Members also got a hefty increase in their office budgets, which officials say is due to an economic crisis that has increased constituent needs.

In the House, that meant an increase of almost $30 million, meaning roughly $68,000 more for each office to spend on salaries, travel and mailings. In the Senate, the increase was about 7 percent, rising from a total of about $374 million to $400 million.

In January, House Administration Committee spokesman Kyle Anderson justified the House increase as necessary to “allow Members’ offices to continue to effectively serve their constituents during this difficult period.”

“Failure to address these rising expenses could result in resources having to be diverted from key areas such as constituent service and Member outreach,” he said.

But some of the largest increases in the legislative branch budget are unrelated to the dreary economic outlook and Congress’ legislative hustling — mainly, the Capitol complex’s crumbling infrastructure.

The Architect of the Capitol has estimated that the Capitol and Congressional office buildings need $1.4 billion in maintenance work and renewal projects, but every year, many of those repairs are delayed to keep costs down. This year, Congress approved hundreds of millions of dollars to begin the process.

Chief among those costs is repairs to the utility tunnels that run underneath the Capitol, providing heating and cooling to Congressional buildings. Two years ago, the Architect of the Capitol entered an agreement with the Office of Compliance to fix crumbling concrete walls, unusable communication systems and pipes covered in exposed asbestos.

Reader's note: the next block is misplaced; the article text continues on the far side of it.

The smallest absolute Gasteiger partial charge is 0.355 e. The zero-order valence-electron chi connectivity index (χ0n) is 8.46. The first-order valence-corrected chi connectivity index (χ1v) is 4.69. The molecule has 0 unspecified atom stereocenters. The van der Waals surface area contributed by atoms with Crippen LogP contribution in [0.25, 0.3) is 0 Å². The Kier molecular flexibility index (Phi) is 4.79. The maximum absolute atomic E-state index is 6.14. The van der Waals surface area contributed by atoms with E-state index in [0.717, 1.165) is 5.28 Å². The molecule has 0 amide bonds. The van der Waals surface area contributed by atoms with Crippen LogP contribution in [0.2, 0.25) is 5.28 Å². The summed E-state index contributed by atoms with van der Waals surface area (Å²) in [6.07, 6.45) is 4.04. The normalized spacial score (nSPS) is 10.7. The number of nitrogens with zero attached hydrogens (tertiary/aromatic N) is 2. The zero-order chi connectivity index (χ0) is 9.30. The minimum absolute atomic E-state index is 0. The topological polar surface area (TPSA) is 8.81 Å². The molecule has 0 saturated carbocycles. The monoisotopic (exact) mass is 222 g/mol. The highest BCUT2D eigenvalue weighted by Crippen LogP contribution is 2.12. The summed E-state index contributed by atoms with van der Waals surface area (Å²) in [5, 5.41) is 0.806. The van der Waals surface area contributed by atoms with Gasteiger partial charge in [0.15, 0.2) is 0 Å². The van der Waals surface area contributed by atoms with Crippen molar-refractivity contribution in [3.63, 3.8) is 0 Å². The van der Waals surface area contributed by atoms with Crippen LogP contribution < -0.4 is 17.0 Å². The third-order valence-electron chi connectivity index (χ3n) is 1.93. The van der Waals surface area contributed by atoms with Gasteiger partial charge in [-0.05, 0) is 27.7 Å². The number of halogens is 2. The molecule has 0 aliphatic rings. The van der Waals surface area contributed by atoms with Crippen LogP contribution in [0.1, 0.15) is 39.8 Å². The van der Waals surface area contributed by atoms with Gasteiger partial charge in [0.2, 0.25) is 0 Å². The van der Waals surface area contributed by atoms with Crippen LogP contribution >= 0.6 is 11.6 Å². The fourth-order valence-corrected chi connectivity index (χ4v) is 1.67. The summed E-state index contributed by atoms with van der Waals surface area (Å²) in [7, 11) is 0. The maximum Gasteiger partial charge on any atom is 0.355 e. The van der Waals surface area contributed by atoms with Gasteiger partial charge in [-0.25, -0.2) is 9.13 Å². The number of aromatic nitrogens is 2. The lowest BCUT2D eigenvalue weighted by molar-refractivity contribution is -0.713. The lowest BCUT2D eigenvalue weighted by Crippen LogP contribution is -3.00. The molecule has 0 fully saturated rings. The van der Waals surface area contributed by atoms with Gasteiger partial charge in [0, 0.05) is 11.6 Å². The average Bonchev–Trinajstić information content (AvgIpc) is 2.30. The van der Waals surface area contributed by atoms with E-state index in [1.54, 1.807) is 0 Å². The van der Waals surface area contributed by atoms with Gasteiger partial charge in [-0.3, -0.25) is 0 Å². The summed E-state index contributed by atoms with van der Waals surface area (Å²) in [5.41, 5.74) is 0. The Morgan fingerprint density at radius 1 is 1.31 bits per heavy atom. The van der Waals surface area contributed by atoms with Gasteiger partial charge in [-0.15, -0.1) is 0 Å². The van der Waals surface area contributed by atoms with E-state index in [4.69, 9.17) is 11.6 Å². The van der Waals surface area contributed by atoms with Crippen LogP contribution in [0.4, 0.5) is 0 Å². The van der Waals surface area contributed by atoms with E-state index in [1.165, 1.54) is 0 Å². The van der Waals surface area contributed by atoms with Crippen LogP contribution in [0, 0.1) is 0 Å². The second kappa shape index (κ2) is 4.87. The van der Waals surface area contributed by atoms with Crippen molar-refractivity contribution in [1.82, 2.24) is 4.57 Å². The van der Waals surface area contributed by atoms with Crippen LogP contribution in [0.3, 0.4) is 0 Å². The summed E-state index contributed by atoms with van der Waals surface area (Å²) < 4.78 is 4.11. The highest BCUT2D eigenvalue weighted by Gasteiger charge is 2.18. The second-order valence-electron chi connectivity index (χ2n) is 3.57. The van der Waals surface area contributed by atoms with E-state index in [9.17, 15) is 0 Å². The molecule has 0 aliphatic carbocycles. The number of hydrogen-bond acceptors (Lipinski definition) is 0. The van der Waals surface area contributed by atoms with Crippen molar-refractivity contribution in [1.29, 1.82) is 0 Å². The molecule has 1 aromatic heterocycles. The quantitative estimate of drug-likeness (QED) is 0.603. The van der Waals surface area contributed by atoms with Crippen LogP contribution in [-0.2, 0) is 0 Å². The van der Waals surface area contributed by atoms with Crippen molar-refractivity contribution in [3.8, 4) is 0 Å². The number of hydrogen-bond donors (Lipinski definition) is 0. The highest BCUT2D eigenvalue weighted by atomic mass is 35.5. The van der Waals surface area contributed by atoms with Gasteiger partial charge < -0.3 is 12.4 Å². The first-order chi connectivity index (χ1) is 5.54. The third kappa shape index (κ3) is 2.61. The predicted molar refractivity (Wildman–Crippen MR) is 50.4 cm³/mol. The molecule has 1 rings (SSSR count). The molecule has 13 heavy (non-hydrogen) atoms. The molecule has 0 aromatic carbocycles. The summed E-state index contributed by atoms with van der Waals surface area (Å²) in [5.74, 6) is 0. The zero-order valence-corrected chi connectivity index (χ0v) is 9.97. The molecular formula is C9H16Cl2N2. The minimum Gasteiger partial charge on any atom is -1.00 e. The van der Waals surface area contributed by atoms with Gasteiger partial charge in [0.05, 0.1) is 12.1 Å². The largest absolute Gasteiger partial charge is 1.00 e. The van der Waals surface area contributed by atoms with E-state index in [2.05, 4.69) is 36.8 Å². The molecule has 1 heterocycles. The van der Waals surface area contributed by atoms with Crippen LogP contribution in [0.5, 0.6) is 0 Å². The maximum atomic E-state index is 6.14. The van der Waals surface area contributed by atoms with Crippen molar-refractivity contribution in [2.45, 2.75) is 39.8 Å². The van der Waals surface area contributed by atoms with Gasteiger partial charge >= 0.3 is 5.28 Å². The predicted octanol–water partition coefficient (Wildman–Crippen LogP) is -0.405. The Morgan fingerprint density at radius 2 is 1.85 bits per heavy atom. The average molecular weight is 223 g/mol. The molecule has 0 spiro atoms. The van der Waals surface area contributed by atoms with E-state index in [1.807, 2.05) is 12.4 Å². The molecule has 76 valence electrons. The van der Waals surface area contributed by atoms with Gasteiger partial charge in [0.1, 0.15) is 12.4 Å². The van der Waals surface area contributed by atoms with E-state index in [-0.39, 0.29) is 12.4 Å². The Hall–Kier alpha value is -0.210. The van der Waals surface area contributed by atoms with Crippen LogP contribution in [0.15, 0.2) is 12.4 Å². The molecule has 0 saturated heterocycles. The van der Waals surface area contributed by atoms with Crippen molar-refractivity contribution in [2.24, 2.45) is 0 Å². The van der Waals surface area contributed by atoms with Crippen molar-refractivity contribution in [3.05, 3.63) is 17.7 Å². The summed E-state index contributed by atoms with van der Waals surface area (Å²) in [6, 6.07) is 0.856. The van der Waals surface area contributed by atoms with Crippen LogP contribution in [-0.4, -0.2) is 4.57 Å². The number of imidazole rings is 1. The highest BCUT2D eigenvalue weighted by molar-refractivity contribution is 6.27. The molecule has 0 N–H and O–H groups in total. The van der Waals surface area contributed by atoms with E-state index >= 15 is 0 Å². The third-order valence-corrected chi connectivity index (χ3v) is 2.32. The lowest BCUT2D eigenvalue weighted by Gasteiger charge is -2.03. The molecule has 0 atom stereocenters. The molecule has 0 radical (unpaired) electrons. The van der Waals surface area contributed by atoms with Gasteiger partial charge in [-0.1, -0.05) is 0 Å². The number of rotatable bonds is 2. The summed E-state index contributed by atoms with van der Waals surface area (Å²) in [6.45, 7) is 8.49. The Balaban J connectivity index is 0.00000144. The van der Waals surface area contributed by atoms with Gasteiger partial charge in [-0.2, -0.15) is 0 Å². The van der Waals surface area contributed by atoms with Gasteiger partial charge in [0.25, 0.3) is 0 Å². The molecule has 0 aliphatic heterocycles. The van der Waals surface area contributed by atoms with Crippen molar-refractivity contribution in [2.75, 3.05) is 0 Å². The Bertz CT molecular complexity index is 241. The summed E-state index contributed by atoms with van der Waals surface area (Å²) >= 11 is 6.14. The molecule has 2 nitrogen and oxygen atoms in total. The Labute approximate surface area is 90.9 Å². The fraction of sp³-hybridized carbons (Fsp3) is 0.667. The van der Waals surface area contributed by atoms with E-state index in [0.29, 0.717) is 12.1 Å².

All in all, it will cost $300 million to fix all the short-term problems outlined in the agreement; long-term improvements will commence after 2012.

The omnibus provides $56 million for some of those improvements, $70 million less than the Architect originally requested.

It’s unclear why less money was needed. AOC spokeswoman Eva Malecki declined to give specifics, instead referring to the implementation of “alternative engineering methods” and “innovative new construction technologies.”

“Based on the excellent progress being made during ongoing engineering work,” she wrote in an e-mail, “we have evaluated and re-validated our approach to the project work to improve the utility tunnels and have refined our budget projection accordingly.”

The AOC’s almost $530 million budget also includes appropriations for a smoke control system in the Capitol, egress improvements in the Longworth House Office Building and the last $31 million for the final touches on the $621 million Capitol Visitor Center.

Recent Stories

Alabama IVF ruling spurs a GOP reckoning on conception bills

House to return next week as GOP expects spending bills to pass

FEC reports shine light on Super Tuesday primaries

Editor’s Note: Never mind the Ides of March, beware all of March

Supreme Court to hear arguments on online content moderation

In seeking justice by jury trials, Camp Lejeune veterans turn to Congress